Introduction

Environmental Chemistry (Option E)

Human activities involve intensive use of limited resources found in air, water and soil. Many of these activities produce waste products that build up in the environment to produce pollution with increasingly local and global effects. An understanding of this impact is essential and beyond the study of chemistry. © IBO 2007

Environmental Chemistry is the scientific study of chemical processes occurring in the environment being impacted by human activity. This study of the environment may be further branched down and categorized into the Air Pollution, Acid Deposition, Greenhouse effect, Ozone depletion, Water treatment and Soil. The focus in researching on this field is to develop a fundamental understanding of the nature from these chemical processes, in order to ensure the evaluation of human activities are accurately evaluated.

Air Pollution: Study of chemicals or biological materials that causes harm or discomfort to living things in the environment.

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Air Pollution (Picture 1)

  1. Acid Deposition: Acid Deposition is commonly known as acid rain. Acid rain usually occurs when emissions from from the combustion of fossil fuels and other industrial processes undergo complex chemical reactions in the atmosphere and fall to the earth either by wet or dry deposition. Wet deposition examples include snow, cloud rain etc. Dry deposition includes dry particles and gas.Artifacts destroyed by Acid Rain(Ecological Society of America, 2000)

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external image econom1.jpg

Effects of Acid Rain (Picture 2)

Greenhouse effect: Greenhouse gases are gasses that absorb and emit radiation within the thermal infrared range. The study of this area mainly studies the effects of greenhouses gases acting as a blanket, insulating the earth. A strong example of greenhouse effect is Global warming.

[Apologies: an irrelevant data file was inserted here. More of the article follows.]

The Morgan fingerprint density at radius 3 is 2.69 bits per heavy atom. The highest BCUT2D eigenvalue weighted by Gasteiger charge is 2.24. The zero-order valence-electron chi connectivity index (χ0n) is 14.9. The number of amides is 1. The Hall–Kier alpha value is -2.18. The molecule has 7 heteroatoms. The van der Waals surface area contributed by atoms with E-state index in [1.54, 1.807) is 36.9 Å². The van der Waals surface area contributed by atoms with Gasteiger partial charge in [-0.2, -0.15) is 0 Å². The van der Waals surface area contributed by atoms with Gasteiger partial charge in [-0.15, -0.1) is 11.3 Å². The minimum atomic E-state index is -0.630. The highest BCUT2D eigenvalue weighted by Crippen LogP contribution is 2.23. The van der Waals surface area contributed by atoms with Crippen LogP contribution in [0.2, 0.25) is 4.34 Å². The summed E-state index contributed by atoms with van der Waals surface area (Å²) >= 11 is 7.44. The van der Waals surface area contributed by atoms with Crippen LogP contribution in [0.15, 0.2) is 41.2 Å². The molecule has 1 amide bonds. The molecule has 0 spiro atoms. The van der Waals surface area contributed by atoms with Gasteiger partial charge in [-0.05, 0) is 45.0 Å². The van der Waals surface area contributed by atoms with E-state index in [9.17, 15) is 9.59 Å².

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Greenhouse effect (Picture 3)

Ozone Depletion: The Ozone Layer is a layer of atmosphere that blankets the earth, deflecting harmful ultraviolet rays radiated from the sun. The study in this field investigates the underlying causes of the depletion of the ozone layer in recent years.

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Ozone Depletion in Purple Region (Picture 4)

Water Treatment: Water treatment is the process in which water may be purified or filtered to make water more desirable and acceptable for specific uses. The study in this field is mainly on the processes of filtering and purifying water for the benefit of mankind.

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Water Treatment Technique (Picture 5)

Soil: Under the soil section of environmental chemistry; we are required to study the different types of soil; soil pollution, cause and effects of soil pollution, as well as the method and process in which are developed in restoring soil with rich nutrients.

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Soil (Picture 6)

The above are just some examples of different aspects of environmental chemistry. It is important to study Environmental Chemistry because it involves understanding how the chemistry of the environment works either in a state with human interaction or in its natural behavior. The results from these research will then give the public information on the consequences of pollution and toxic contamination. From the results, society may then modify their activities so that development of society will be of without gross negative activities.


References:
Abatt. J. (n.d) Retrieved on March 28th from Environmental Chemistry on http://www.chem.utoronto.ca/research/environmental.php
Ecological Society of America. 2000. Acid Deposition. Retrieved March 15, 2011, from Esa: http://www.esa.org/education_diversity/pdfDocs/aciddeposition.pdf
N.A. (n.d). Environmental chemistry. In N.A. IBO. Retrieved March 15th
Picture 1: http://www.breathepureair.com/airqualityblog/
Picture 2: http://msetdata.rst2.edu/portfolios/m/mcdermott_h/dataweb/AR%20student%20projects/am_jd_ps_sg/economist.htm
Picture 4: http://www.epa.gov/ozone/intpol/
Picture 5: http://www.water.epa.gov/learn/kids/drinkingwater/watertreatmentplant_index.cfm
Picture 6: http://www.uvm.edu/~pss./